Even the most cutting edge consumer smartphone cameras have limitations on elements like optical zoom, forcing designers to use multiple apertures to try to gain back some versatility in function. Scope Photonics uses liquid crystal lenses to exceed the performance of multiple camera technology without using any moving parts.

Putting Crystal Clarity in the Palm of Your Hand

Tired of the shoddy zoom on your phone camera? Innovative liquid crystal technology could solve that problem, and many others.


Many users are left frustrated when their phones can’t seem to take a decent picture when they want to zoom in. It’s a limitation that Scope Photonics wants to solve.

Smartphones have radically increased access for people to take everyday photographs, but consumer camera lens technology hasn’t fundamentally changed to offer the same tools as a conventional camera. In particular, while conventional cameras can use physical movement and protruding elements to adjust the distances between lenses, the slim form factors of smartphone hardware doesn’t afford the space for true optical zoom.

When users zoom in on their subjects, one of two things may happen. In older phones, software is used to simply crop the final image and guess at the information between pixels, leading to grainy or pixelated results. Recently, newer high-end phones have adopted multiple cameras, allowing optical zoom by switching to a different set of lenses altogether. That’s why there are multiple physical apertures on the back on the phone. However, this adds cost, takes up space, and uses more battery power.

Scope Photonics was originally founded by a group of engineering students at the University of Waterloo, who are now graduates. They are using a totally different approach by incorporating liquid crystal technology into their electrically tunable lenses.

Consumer-grade camera lenses today use glass lenses with a fixed shape and a fixed refractive index — a material property that describes how fast light can pass through it relative to a vacuum. This change in this property relative to air (or whatever medium the lens is in) bends light as it enters the lens. Different shapes or refractive indexes will give the lens different light-bending properties.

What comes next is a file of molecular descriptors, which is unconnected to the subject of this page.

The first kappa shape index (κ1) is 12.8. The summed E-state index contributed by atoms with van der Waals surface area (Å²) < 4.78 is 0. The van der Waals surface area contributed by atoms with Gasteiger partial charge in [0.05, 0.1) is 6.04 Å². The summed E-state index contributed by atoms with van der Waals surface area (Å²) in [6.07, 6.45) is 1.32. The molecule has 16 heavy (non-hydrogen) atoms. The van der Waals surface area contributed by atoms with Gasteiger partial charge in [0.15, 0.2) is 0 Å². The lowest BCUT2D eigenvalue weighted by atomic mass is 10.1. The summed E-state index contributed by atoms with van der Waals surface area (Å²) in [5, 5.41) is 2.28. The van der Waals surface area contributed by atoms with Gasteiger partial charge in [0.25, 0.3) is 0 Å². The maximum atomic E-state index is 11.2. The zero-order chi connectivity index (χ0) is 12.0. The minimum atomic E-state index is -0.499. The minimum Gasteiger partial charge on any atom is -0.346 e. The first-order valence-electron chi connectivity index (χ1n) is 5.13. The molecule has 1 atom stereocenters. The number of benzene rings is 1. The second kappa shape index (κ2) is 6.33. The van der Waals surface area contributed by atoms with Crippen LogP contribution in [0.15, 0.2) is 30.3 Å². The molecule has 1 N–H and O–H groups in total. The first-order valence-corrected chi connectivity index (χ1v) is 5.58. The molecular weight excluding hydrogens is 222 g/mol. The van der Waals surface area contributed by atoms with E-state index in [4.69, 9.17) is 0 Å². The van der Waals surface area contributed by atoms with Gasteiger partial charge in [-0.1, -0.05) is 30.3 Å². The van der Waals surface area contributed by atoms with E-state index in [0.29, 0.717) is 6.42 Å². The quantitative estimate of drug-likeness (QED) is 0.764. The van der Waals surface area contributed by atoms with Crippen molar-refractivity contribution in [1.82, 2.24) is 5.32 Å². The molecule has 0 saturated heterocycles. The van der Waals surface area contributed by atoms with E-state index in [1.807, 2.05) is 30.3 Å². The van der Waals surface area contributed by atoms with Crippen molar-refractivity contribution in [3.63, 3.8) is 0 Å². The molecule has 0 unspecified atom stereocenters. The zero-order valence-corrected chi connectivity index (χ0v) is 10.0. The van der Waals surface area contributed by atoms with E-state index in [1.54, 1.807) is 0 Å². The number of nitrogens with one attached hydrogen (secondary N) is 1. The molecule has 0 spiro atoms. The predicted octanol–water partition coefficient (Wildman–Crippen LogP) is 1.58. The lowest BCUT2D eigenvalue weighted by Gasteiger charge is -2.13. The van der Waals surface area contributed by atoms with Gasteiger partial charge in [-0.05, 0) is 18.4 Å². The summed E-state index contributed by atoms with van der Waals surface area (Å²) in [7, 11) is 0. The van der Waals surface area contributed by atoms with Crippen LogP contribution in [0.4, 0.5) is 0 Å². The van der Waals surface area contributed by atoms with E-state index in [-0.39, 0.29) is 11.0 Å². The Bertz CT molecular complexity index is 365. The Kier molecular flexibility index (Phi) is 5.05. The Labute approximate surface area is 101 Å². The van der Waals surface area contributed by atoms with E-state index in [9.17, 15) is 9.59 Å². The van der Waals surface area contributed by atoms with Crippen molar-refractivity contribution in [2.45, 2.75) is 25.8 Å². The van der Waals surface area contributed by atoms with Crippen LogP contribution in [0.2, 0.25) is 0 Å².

By contrast, the Scope system can use a magnetic or electric field to dynamically shape the refractive index of its liquid crystal lenses. This allows a single aperture to offer true optical zoom without any moving parts.

The concept is a blend of nanotechnology and optics. Liquid crystals contain rod-like molecules that you can think of as being shaped like grains of rice. Applying a precisely shaped magnetic or electric field to a liquid crystal lens changes how these rice-shaped structures orient, and this can quickly customize the optical properties of the lens.

Scope uses custom built simulations to quickly design and optimize new lenses, and they also build physical prototypes to test their simulations in the real world.

Beyond smartphone cameras, Scope’s lenses have many potential applications. For instance, in manufacturing and supply chains, fast and reliable barcode scanning is essential. Because Scope lenses don’t need mechanical parts to help them focus, they can greatly enhance speed without compromising image quality. Paired with computer vision, this could be a rapid and reliable system for tracking inventory.

Or they could be the foundation for universal eyeglasses that can be instantly customized to a user’s prescription, and updated whenever an adjustment is needed. The economics of a solution like that could deliver access to vision care to more people worldwide.

Scope’s lens technology would also be more versatile and compact than traditional glass lenses, opening opportunities to build better cameras for medical devices like endoscopes to improve diagnostics and surgical tools.

Scope is now gaining momentum for this clear vision for the future of lens technology, picking up major recognition like winning the Palihapitiya Venture Fund and being shortlisted in the top 20 international teams for the 2020 James Dyson Award.

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Karyn Ho is a science animator and engineer who thrives at the interface between science, engineering, medicine, and art. She earned her MScBMC (biomedical communications) and PhD (chemical engineering and biomedical engineering) at the University of Toronto. Karyn is passionate about using cutting edge discoveries to create dynamic stories as a way of supporting innovation, collaboration, education, and informed decision making. By translating knowledge into narratives, her vision is to captivate people, spark their curiosity, and motivate them to share what they learned.